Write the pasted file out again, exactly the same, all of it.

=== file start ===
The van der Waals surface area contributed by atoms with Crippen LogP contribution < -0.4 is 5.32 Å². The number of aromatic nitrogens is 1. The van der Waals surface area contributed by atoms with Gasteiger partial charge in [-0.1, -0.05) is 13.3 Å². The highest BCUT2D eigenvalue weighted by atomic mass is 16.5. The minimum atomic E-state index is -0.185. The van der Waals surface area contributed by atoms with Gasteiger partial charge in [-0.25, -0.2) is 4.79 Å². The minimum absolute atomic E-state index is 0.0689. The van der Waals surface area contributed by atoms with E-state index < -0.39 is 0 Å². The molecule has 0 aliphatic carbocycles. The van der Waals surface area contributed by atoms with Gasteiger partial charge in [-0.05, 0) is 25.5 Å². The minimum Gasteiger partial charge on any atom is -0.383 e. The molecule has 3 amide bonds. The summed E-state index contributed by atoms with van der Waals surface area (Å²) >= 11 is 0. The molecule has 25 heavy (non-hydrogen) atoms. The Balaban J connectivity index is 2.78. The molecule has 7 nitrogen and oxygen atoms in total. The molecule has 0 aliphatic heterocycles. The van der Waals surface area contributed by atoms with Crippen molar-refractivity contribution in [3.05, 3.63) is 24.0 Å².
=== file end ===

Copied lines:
The van der Waals surface area contributed by atoms with Crippen LogP contribution < -0.4 is 5.32 Å². The number of aromatic nitrogens is 1. The van der Waals surface area contributed by atoms with Gasteiger partial charge in [-0.1, -0.05) is 13.3 Å². The highest BCUT2D eigenvalue weighted by atomic mass is 16.5. The minimum atomic E-state index is -0.185. The van der Waals surface area contributed by atoms with Gasteiger partial charge in [-0.25, -0.2) is 4.79 Å². The minimum absolute atomic E-state index is 0.0689. The van der Waals surface area contributed by atoms with E-state index < -0.39 is 0 Å². The molecule has 0 aliphatic carbocycles. The van der Waals surface area contributed by atoms with Gasteiger partial charge in [-0.05, 0) is 25.5 Å². The minimum Gasteiger partial charge on any atom is -0.383 e. The molecule has 3 amide bonds. The summed E-state index contributed by atoms with van der Waals surface area (Å²) >= 11 is 0. The molecule has 25 heavy (non-hydrogen) atoms. The Balaban J connectivity index is 2.78. The molecule has 7 nitrogen and oxygen atoms in total. The molecule has 0 aliphatic heterocycles. The van der Waals surface area contributed by atoms with Crippen molar-refractivity contribution in [3.05, 3.63) is 24.0 Å².